Market Rasen and Louth RFC pip Lincoln in low-scoring derby

Ben Chamberlin powered over for the game's only try. Picture courtesy of Jon Staves EMN-190415-111941002
Ben Chamberlin powered over for the game's only try. Picture courtesy of Jon Staves EMN-190415-111941002

Market Rasen and Louth played with a level of determination seldom seen this season as they claimed a hard-fought and deserved derby win at Lincoln on Saturday.

Rasen’s only previous visit to Longdales Park had ended in defeat, but that had been in a Notts, Lincs and Derbys Cup final against Scunthorpe, and Saturday’s opponents were not expected to pose such a formidable threat.

Tom Stephens' early run sparked panic. Picture courtesy of Jon Staves EMN-190415-112124002

Tom Stephens' early run sparked panic. Picture courtesy of Jon Staves EMN-190415-112124002

But Lincoln did sit above the Red and Greens in the league after recording some good results in their campaign.

To add the fixture, former Rasen personnel were at the helm of the Lincoln side in the shape of coach Ruari Pike and skipper Leigh Dearden.

Lincoln opted for a large pack, while Rasen went for a smaller, more mobile set of forwards which paid dividends in the early stages where the pumped up visitors harried their opponents and made it very difficult for Lincoln to escape their own 22.

An early run from fullback Tom Stephens had started alarm bells ringing in the home defence as his footwork took him past several leaden-footed forwards before he was grounded, but this only added to Rasen’s confidence.

In the ninth minute, Rasen’s relentless pressure earned them a penalty, but Lincoln breathed a sigh of relief as Ben Young misjudged the blustery wind and his kick sailed wide.

With ball in hand Lincoln soon made it clear their prime intention was to run at the smallest man in the opposition ranks, but despite his stature, fly-half Chris Everton didn’t shirk his duties.

Lincoln’s visits into Rasen territory were limited and one of them ended with a certain amount of inevitability when Dearden received a yellow card, which seemed a little harsh, but came on the back of offsides and questioning of the referee.

Lincoln’s best chance came when number eight Grant Cowe, a thorn in Rasen’s side for much of the game, broke clear, but his abysmal pass bobbled harmlessly into touch.

Tempers spilled over as half-time approached, and in a moment of madness, Lincoln scrum-half Mitch Ashworth threw a punch, dislodging a tooth from Jake McKay to earn a red card, while Rasen’s number eight was yellow-carded for his part in the fracas.

Rasen had dominated the first half, but were unable to capitalise on their territorial advantage as the teams remained locked at 0–0.

On the back of a dominant first half, and a one-man advantage with the return of McKay, Rasen seemed to hold all of the aces, but this was a local derby when adrenaline and mental capability takes over from the anticipated.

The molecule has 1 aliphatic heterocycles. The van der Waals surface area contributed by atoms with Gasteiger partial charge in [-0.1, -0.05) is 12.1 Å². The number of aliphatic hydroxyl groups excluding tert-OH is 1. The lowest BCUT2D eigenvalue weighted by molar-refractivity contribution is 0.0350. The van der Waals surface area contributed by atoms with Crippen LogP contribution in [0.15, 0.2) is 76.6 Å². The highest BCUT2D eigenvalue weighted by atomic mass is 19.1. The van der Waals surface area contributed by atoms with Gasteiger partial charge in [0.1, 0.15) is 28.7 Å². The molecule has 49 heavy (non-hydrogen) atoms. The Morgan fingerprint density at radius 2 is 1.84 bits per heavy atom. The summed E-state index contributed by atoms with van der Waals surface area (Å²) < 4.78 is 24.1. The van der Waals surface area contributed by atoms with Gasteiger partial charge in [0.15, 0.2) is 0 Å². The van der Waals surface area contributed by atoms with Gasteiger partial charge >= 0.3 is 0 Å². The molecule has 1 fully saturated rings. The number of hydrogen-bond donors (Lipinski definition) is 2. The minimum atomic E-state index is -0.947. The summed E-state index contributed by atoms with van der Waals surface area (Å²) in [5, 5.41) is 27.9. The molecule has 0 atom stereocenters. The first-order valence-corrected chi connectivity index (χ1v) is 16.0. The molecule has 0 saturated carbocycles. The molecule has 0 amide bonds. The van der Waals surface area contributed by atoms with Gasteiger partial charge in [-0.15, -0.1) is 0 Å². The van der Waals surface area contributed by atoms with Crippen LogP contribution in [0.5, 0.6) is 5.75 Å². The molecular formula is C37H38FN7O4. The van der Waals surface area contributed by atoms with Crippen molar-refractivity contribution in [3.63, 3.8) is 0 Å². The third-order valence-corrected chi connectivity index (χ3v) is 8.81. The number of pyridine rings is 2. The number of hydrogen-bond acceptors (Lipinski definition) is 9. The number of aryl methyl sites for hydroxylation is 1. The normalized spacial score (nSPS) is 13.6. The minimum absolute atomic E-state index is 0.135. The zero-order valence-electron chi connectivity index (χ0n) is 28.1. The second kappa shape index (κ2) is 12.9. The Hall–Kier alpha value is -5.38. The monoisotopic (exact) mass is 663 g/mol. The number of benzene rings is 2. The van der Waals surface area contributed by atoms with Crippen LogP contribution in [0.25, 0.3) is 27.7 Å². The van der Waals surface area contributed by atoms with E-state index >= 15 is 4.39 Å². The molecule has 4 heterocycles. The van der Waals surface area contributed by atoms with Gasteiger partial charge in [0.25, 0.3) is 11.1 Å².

An attritional second half was not one for the faint-hearted as Lincoln made light of their numerical disadvantage, but found themselves confronted by an impenetrable Red and Green wall.

This was typified by one shuddering tackle from centre Peter Everton who seems to have rekindled his love of the game.

With almost an hour gone, Rasen ventured into Lincoln territory to earn a penalty.

Dearden still hadn’t learned his lesson and remonstrated with the referee again who duly marched Lincoln back a further 10 metres to put the visitors within touching distance of the line.

Rasen kept calm and knew exactly what they were going to do.

Tom Alldridge drilled the ball into touch and Rasen’s well-worked catch and drive edged closer to the Lincoln line until skipper Ben Chamberlin made the touchdown.

Alldridge added the conversion and Rasen were at last rewarded for their efforts with a quarter of the game still to go.

Lincoln’s touchline support ramped up the volume as they continued to urge on their team, and with both sides tiring the hosts continued to push and built some useful positions.

But their lineout, in particular, malfunctioned at critical times and Rasen continued to clear the danger.

Spreading the ball wide wasn’t an option with a lack of numbers and a well-marshalled defence.

Will Scammell spied a half-gap, and the Lincoln speedster seemed to have breached the defensive line, but a desperate grab of his shirt tail just managed to bring him down to avert the danger.

A heroic effort from the men in Red and Green was greeted with a mixture of elation and relief when the referee finally signalled the end of the game, in contrast to almost total silence from the touchline support.

A typical local derby with no quarter given or asked, but Rasen had been on their game straight from the kick-off.

It is just a pity the domination exerted in the first half couldn’t be turned into points as a mere seven-point win flattered Lincoln.

But the victory demonstrated Rasen’s resolve, denying Lincoln a single point in both of their meetings this season.

On Saturday, Rasen return to Willingham Road for the final league game of the season against relegated Ashby with a 3pm kick-off.

A win will see leapfrog Rasen above Lincoln, but Ashby’s convincing win over Newark means they are going down fighting and shouldn’t be written off.

Rasen: Ashton (Crowe), Alldridge, Southwell, Chamberlin, Grant, J. Norton (Inman), Pryer, McKay, Fenwick, C. Everton, Young (W. Stephens), White, P. Everton, Goodwin, T. Stephens.